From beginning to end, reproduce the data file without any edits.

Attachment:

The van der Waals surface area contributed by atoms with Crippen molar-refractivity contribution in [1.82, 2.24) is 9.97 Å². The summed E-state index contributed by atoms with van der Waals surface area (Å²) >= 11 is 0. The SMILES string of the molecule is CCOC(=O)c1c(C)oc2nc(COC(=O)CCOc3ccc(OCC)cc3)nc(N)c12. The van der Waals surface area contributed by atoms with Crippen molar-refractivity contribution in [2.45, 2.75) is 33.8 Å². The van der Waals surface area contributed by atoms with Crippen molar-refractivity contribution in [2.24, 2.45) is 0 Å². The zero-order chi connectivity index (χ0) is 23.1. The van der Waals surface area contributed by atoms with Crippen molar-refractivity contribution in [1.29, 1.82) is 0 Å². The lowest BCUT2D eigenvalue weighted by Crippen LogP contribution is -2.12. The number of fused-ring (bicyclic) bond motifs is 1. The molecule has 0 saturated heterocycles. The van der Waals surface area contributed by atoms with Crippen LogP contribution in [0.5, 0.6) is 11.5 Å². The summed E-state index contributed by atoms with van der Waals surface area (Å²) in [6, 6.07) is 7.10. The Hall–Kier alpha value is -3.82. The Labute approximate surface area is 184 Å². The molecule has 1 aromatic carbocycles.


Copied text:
The van der Waals surface area contributed by atoms with Crippen molar-refractivity contribution in [1.82, 2.24) is 9.97 Å². The summed E-state index contributed by atoms with van der Waals surface area (Å²) >= 11 is 0. The SMILES string of the molecule is CCOC(=O)c1c(C)oc2nc(COC(=O)CCOc3ccc(OCC)cc3)nc(N)c12. The van der Waals surface area contributed by atoms with Crippen molar-refractivity contribution in [2.45, 2.75) is 33.8 Å². The van der Waals surface area contributed by atoms with Crippen molar-refractivity contribution in [2.24, 2.45) is 0 Å². The zero-order chi connectivity index (χ0) is 23.1. The van der Waals surface area contributed by atoms with Crippen molar-refractivity contribution in [1.29, 1.82) is 0 Å². The lowest BCUT2D eigenvalue weighted by Crippen LogP contribution is -2.12. The number of fused-ring (bicyclic) bond motifs is 1. The molecule has 0 saturated heterocycles. The van der Waals surface area contributed by atoms with Crippen LogP contribution in [0.5, 0.6) is 11.5 Å². The summed E-state index contributed by atoms with van der Waals surface area (Å²) in [6, 6.07) is 7.10. The Hall–Kier alpha value is -3.82. The Labute approximate surface area is 184 Å². The molecule has 1 aromatic carbocycles.